Two people who had to have another child using a surrogate mother have been informed by the Norwegian state they are not its legal parents.
‘Anne’, a 31-year-old Norwegian who wishes to remain anonymous, claims that despite initial advice given to her by the Labour and Welfare Service (NAV), they later sent her a letter telling her that only the woman who gives birth to a child is considered its mother.
“This is so terribly painful, because it affects the most important thing in life,” she told Aftenposten.
Having damaged her uterus when she gave birth to her first child, Anne and her husband nevertheless wanted their 5-year-old child to have a sibling.
Opting for surrogacy, the couple initially contacted NAV, who approved their plan to have a surrogate mother bear the child for them. Buoyed by this news, they contacted an American woman in Minnesota and sent her their own eggs and sperm.
Everything went as planned, with one tiny unforeseen element: in 2009, the surrogate mother delivered twins instead of a single baby. Elated by the good news, the couple obtained a legal ruling in America that they were the child’s parents and returned to Norway with their babies.
Faithfull to NAV’s instructions, they subsequently went to the National Register and attempted to register the children. It was there that authorities struck their devastating blow.
“We were one hundred percent sure when we started the process,” complained Anne. “That’s why I am so angry now. Should it be so easy for the state to withdraw and say ‘sorry, we have another opinion now’?”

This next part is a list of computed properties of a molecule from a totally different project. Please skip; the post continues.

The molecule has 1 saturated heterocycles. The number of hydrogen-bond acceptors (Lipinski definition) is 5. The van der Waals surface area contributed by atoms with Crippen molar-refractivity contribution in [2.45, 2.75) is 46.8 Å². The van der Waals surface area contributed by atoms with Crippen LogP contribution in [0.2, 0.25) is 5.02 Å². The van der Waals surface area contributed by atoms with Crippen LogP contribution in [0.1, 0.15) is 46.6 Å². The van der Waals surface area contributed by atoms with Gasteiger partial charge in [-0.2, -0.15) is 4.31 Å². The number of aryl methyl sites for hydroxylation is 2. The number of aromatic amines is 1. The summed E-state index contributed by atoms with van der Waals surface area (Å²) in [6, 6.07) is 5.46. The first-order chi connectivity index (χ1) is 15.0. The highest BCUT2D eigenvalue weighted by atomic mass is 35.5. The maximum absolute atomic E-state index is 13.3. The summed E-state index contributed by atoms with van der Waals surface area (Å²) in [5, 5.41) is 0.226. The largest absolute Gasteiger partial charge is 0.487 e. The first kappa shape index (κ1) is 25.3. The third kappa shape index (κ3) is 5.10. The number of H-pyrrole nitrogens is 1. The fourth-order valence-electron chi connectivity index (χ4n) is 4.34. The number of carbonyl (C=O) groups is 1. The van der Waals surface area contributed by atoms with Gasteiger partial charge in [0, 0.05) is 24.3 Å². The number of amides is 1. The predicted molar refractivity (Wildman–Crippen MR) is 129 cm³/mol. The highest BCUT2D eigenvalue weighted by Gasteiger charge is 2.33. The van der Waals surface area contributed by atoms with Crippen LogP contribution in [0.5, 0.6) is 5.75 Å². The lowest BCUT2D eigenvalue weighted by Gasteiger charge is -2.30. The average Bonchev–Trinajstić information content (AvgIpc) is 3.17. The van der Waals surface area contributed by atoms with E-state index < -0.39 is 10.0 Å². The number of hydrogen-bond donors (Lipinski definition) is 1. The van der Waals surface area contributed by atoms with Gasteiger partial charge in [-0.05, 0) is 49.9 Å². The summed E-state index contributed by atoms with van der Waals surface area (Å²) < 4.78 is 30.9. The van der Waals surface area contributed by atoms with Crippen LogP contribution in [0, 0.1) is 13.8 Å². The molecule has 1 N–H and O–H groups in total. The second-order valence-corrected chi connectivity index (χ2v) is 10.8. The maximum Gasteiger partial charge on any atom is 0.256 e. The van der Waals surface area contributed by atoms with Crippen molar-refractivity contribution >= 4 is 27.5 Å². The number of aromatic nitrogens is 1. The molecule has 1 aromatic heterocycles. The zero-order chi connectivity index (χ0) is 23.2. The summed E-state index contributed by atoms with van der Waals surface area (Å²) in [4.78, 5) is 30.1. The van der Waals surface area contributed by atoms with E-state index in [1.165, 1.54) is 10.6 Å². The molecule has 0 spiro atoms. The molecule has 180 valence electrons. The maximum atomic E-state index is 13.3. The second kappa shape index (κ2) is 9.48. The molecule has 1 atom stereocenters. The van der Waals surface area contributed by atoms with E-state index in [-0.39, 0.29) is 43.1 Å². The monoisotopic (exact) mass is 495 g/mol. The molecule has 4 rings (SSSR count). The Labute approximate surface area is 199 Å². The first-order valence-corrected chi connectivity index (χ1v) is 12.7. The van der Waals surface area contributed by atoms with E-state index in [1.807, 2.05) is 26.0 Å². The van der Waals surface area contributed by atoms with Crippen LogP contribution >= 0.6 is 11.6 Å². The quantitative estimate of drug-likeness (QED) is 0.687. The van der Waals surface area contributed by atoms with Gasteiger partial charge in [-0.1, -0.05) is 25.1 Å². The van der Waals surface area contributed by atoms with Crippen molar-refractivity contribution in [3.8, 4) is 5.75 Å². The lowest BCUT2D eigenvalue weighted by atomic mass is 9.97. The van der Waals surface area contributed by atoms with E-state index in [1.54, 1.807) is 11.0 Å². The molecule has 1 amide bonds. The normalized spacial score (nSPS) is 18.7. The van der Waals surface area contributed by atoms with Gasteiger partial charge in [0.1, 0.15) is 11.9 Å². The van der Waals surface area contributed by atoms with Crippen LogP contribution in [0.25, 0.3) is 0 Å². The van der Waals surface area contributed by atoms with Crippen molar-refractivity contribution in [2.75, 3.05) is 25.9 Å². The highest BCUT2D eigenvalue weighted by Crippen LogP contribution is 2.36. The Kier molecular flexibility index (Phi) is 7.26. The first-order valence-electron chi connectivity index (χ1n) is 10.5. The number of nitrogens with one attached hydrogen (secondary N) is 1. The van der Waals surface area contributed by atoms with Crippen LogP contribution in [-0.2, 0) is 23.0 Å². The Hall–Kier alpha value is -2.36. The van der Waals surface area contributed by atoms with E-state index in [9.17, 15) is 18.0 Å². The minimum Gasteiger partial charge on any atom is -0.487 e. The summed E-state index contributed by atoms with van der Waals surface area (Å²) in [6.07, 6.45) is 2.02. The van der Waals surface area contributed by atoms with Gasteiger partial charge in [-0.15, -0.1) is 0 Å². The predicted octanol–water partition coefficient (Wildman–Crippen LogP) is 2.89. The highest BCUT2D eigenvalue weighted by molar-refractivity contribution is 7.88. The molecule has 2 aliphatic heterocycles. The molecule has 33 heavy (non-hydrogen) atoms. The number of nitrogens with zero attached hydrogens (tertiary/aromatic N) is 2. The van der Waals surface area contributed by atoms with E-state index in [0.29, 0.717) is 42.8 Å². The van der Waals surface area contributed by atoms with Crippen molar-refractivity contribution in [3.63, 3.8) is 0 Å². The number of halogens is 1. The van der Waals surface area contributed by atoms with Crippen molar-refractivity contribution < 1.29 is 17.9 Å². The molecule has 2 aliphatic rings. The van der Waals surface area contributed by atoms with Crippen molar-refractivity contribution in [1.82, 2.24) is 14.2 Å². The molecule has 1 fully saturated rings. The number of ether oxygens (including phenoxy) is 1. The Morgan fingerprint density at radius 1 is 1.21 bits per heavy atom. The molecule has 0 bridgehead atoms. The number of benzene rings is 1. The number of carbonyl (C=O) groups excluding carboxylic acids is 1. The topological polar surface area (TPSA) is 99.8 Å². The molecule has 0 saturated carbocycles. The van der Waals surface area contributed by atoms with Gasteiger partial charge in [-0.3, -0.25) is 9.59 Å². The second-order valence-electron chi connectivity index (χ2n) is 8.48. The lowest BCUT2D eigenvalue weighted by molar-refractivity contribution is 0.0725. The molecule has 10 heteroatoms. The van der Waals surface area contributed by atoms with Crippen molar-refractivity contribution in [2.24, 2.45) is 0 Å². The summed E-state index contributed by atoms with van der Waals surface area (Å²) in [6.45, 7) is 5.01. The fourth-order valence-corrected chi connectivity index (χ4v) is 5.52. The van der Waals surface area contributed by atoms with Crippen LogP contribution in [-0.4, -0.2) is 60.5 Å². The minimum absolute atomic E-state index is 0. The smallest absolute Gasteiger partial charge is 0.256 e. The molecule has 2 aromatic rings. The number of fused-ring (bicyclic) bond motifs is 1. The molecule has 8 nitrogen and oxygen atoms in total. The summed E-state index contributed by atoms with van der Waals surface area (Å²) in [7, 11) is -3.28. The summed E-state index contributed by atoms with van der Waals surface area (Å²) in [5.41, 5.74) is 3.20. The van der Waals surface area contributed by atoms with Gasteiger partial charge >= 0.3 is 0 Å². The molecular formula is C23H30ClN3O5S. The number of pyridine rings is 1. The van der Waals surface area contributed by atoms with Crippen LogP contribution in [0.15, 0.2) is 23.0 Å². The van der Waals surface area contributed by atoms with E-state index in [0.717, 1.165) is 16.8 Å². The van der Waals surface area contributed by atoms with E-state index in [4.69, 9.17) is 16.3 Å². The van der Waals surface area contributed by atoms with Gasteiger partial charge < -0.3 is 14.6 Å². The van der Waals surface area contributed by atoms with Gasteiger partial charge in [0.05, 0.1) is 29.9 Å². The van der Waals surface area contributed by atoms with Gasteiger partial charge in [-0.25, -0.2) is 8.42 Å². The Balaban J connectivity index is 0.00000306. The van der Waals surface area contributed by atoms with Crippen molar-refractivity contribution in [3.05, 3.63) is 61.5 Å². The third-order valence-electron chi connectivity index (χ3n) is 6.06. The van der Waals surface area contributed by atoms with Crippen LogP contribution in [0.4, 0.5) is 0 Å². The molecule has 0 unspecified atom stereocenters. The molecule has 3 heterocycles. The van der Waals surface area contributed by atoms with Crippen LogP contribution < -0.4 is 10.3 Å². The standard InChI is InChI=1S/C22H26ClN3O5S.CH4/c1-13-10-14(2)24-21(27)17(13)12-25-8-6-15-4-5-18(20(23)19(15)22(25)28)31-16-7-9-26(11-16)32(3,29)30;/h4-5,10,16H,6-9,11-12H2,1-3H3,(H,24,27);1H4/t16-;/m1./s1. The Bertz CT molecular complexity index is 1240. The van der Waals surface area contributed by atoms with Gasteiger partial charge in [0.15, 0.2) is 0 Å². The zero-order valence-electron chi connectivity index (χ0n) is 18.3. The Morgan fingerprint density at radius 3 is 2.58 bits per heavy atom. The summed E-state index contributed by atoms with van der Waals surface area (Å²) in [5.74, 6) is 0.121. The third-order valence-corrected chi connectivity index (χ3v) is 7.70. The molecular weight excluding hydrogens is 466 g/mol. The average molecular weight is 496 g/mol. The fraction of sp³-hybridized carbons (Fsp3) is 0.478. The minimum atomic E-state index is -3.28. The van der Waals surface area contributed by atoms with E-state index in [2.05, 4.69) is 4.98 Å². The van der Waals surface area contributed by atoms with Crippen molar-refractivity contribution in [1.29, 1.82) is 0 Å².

The situation became worse when ‘Anne’s’ employer, who granted her maternity leave as normal, sent a letter to NAV asking for a refund of payments made to her. NAV only replied after the third time, stating that according to them, Anne was not entitled to parental leave because she was not considered the twins’ legal mother.
“Absurdly, it was our case officer in NAV who filled out the form for us when we applied for parental benefits,” said the mother. “We were also invited to NAV when we came home from the United States with the children.”
The couple’s only option now is to follow recommendations by Audun Lysbakken, Minister for Children and Equality, and adopt the twins as stepchildren: a tortuous legal process involving child welfare services consent from the American surrogate mother, as well as possibly from the child when it is old enough.
“There’s a big risk in this type of process. It's exhausting to spend so much energy on this, whilst we really should have spent all our time on the children. It hurts to think that I am a ‘good enough’ mother to our first child, but not the last two,” ‘Anne’ says.
“What Norway is doing now is to deprive children of its parents. In the U.S., [the court has ruled ] we are parents. Norway chooses to judge children by removing the rights they are granted in the U.S., rights which would also apply in other countries. A major paradox is that paternity in Norway determined by DNA, whilst I am not allowed to be my genetic children’s mother,” she continues.
Whilst NAV is not allowed to comment on individual cases, Director Ellen Christiansen told Aftenposten, “We understand that this is a difficult situation [but] are not aware of this specific matter. There were previously very few cases and little attention surrounding surrogate children.
“The rules are basically not designed for this type of problem. Therefore, we cannot ignore the fact that NAV may have given incomplete advice regarding a parental welfare benefit issue,” she concludes.
According to the paper, Norwegian parents wishing to have a surrogate child often pay up to a million kroner. Surrogacy is forbidden in Norway.
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